How did the ancient Egyptians manage their marital life? Nevine El-Aref
ponders on the gender role of the ancient wife
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Tutankhamun attended to by his wife Ankhsenamun(left); Ptolemy VIII with Queen Cleopatra
Marriage and family were the core of ancient Egyptian society, and their practice of early marriage stemmed from their belief that a committed and happy family would lead to secure and contented children who would be the future adults of a stable society.
"Although we don't have any texts that mention marriage formalities, legal documents show clearly that married men and women had well-defined responsibilities," Secretary-General of the Supreme Council of Antiquities Zahi Hawass says.
According to the history books, husbands and wives had several joint and separate marital activities. The bride might bring with her into the marriage domestic equipment, textiles and sometimes a donkey -- the main means of transport at the time. The groom built the house and gave his wife commodities and items of jewellery.
"Contracts defined property rights within the marriage, like qayma nowadays, were among the marriage rituals from the Third Intermediate Period and the New Kingdom," Hawass told Al-Ahram Weekly. Such contracts were between a husband and his father-in-law. There were also other contracts recording the material rights of the wife, sometimes even the amount of food and clothing her husband should provide her with annually. In the case of divorce, the wife usually received a third of the joint property as well as whatever she brought with her into the house. By the Late Period the wife as well as the husband could initiate divorce. "This right shocked the misogynist Greeks of that time," Hawass points out.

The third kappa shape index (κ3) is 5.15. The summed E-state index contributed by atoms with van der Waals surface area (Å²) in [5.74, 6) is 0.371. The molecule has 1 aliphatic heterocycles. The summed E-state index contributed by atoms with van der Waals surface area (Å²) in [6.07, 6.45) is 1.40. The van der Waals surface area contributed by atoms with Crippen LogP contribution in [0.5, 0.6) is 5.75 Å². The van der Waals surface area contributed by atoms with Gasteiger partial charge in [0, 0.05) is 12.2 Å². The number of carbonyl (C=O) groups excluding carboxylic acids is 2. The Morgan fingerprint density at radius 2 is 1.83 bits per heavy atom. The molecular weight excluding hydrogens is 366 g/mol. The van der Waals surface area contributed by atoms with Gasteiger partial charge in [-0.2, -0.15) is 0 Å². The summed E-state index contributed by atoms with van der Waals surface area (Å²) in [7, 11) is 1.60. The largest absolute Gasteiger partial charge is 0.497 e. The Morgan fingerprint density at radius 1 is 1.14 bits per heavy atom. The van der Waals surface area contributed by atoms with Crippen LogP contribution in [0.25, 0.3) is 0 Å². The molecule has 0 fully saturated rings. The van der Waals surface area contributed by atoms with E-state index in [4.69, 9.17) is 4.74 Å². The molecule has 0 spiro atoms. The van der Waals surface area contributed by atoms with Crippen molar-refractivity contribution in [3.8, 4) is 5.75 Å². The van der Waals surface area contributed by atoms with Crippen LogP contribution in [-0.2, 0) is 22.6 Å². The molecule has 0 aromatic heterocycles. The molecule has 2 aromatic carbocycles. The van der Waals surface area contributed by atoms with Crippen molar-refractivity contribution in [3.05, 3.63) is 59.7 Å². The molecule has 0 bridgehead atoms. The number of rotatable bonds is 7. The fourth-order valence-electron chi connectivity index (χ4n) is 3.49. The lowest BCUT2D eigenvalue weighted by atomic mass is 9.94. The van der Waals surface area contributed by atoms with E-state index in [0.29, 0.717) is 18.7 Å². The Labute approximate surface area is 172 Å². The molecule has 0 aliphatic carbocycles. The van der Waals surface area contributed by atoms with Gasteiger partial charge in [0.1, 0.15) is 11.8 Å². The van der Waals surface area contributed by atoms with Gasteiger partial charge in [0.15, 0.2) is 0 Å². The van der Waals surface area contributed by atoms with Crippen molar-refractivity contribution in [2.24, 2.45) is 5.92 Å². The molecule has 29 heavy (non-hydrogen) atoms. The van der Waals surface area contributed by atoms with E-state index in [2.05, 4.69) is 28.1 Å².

While a woman was allowed only one husband, a man could have more than one wife if he could afford it. "But perhaps because of the influence of the ideal example of the divine couple Isis and Osiris, most marriages were monogamous," Hawass suggests, adding that a man or a woman could remarry in case of divorce or widowhood.
Although not uncommon, divorce was a private matter between a married couple. The causes of divorce might be inability to conceive, abuse, adultery, infertility, or wanting to marry another woman. If the divorce were contested, the partner was interrogated before the local court. Property contracts detailing a woman's share of joint property in the case of divorce were safeguards so that she would not be left destitute or a burden on her father's household, to which she would presumably return. "They also must have been a deterrent to the hasty repudiation of a spouse," Hawass says.
Women were not forced to sit at home and raise children. On the contrary they had the right to work and did so in several domains, except for the military and government. Spinning, weaving and domestic work were common jobs among ancient Egyptian women, and when Hawass discovered the Pyramid builders' necropolis on the Giza Plateau he discovered that women played their role in the construction of the Pyramids. He told the Weekly that according to objects found there women cooked for the builders, ground grain and baked bread. They also nursed sick or injured workmen and dealt with field operations and broken limbs. Throughout the course of history women sought employment as wet nurses, manicurists, musicians, singers and priestesses.
"In fact," Hawass says, "women were silent but very well interpreted."